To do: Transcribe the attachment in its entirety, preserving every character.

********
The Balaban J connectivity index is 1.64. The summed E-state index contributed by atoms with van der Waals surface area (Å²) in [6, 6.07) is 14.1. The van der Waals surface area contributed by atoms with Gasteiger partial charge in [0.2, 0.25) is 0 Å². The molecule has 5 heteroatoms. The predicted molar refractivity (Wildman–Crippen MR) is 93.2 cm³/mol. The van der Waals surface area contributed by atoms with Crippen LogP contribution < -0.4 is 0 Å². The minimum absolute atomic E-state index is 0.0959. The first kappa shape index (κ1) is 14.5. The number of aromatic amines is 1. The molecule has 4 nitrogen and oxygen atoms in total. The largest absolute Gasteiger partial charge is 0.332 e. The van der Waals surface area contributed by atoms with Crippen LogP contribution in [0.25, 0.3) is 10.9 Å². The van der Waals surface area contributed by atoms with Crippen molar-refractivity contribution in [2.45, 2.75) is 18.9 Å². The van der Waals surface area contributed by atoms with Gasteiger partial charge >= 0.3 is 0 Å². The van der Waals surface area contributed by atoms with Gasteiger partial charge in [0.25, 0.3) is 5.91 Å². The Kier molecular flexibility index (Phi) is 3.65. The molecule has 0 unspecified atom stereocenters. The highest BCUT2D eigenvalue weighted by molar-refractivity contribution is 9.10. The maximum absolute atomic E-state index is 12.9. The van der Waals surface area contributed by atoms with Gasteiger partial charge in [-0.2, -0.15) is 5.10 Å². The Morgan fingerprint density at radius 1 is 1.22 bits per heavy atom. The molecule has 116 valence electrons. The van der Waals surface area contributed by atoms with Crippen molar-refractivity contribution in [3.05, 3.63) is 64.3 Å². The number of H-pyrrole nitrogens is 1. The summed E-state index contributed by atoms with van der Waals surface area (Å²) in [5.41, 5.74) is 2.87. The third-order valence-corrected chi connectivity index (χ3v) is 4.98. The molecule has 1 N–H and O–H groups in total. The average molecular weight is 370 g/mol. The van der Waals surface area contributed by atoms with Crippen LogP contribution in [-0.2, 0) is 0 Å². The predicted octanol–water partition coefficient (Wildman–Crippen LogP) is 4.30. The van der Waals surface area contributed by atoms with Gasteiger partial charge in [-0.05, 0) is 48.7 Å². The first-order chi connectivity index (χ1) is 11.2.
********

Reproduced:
The Balaban J connectivity index is 1.64. The summed E-state index contributed by atoms with van der Waals surface area (Å²) in [6, 6.07) is 14.1. The van der Waals surface area contributed by atoms with Gasteiger partial charge in [0.2, 0.25) is 0 Å². The molecule has 5 heteroatoms. The predicted molar refractivity (Wildman–Crippen MR) is 93.2 cm³/mol. The van der Waals surface area contributed by atoms with Crippen LogP contribution < -0.4 is 0 Å². The minimum absolute atomic E-state index is 0.0959. The first kappa shape index (κ1) is 14.5. The number of aromatic amines is 1. The molecule has 4 nitrogen and oxygen atoms in total. The largest absolute Gasteiger partial charge is 0.332 e. The van der Waals surface area contributed by atoms with Crippen LogP contribution in [0.25, 0.3) is 10.9 Å². The van der Waals surface area contributed by atoms with Crippen molar-refractivity contribution in [2.45, 2.75) is 18.9 Å². The van der Waals surface area contributed by atoms with Gasteiger partial charge >= 0.3 is 0 Å². The van der Waals surface area contributed by atoms with Gasteiger partial charge in [0.25, 0.3) is 5.91 Å². The Kier molecular flexibility index (Phi) is 3.65. The molecule has 0 unspecified atom stereocenters. The highest BCUT2D eigenvalue weighted by molar-refractivity contribution is 9.10. The maximum absolute atomic E-state index is 12.9. The van der Waals surface area contributed by atoms with Gasteiger partial charge in [-0.2, -0.15) is 5.10 Å². The Morgan fingerprint density at radius 1 is 1.22 bits per heavy atom. The molecule has 116 valence electrons. The van der Waals surface area contributed by atoms with Crippen molar-refractivity contribution in [3.05, 3.63) is 64.3 Å². The number of H-pyrrole nitrogens is 1. The summed E-state index contributed by atoms with van der Waals surface area (Å²) in [5.41, 5.74) is 2.87. The third-order valence-corrected chi connectivity index (χ3v) is 4.98. The molecule has 1 N–H and O–H groups in total. The average molecular weight is 370 g/mol. The van der Waals surface area contributed by atoms with Crippen LogP contribution in [-0.2, 0) is 0 Å². The predicted octanol–water partition coefficient (Wildman–Crippen LogP) is 4.30. The van der Waals surface area contributed by atoms with Gasteiger partial charge in [-0.05, 0) is 48.7 Å². The first-order chi connectivity index (χ1) is 11.2.